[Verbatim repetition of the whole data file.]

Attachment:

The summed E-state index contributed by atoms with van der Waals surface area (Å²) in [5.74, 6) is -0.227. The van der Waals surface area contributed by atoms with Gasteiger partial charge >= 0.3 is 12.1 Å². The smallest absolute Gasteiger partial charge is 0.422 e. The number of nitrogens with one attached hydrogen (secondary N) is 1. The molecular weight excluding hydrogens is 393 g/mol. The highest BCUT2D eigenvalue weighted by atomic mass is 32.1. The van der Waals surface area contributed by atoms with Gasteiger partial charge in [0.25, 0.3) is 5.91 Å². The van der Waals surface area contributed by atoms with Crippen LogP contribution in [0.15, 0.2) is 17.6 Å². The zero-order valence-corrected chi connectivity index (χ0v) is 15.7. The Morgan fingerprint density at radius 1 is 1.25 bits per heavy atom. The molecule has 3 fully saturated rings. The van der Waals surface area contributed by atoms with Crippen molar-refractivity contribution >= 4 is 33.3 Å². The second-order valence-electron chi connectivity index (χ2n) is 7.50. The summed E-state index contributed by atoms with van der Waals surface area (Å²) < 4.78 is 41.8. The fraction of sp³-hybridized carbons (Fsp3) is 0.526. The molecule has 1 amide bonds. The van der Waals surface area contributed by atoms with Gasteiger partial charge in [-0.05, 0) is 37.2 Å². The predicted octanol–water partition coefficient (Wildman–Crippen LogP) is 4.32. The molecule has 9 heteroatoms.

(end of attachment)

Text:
The summed E-state index contributed by atoms with van der Waals surface area (Å²) in [5.74, 6) is -0.227. The van der Waals surface area contributed by atoms with Gasteiger partial charge >= 0.3 is 12.1 Å². The smallest absolute Gasteiger partial charge is 0.422 e. The number of nitrogens with one attached hydrogen (secondary N) is 1. The molecular weight excluding hydrogens is 393 g/mol. The highest BCUT2D eigenvalue weighted by atomic mass is 32.1. The van der Waals surface area contributed by atoms with Gasteiger partial charge in [0.25, 0.3) is 5.91 Å². The van der Waals surface area contributed by atoms with Crippen LogP contribution in [0.15, 0.2) is 17.6 Å². The zero-order valence-corrected chi connectivity index (χ0v) is 15.7. The Morgan fingerprint density at radius 1 is 1.25 bits per heavy atom. The molecule has 3 fully saturated rings. The van der Waals surface area contributed by atoms with Crippen molar-refractivity contribution >= 4 is 33.3 Å². The second-order valence-electron chi connectivity index (χ2n) is 7.50. The summed E-state index contributed by atoms with van der Waals surface area (Å²) < 4.78 is 41.8. The fraction of sp³-hybridized carbons (Fsp3) is 0.526. The molecule has 1 amide bonds. The van der Waals surface area contributed by atoms with Gasteiger partial charge in [-0.05, 0) is 37.2 Å². The predicted octanol–water partition coefficient (Wildman–Crippen LogP) is 4.32. The molecule has 9 heteroatoms.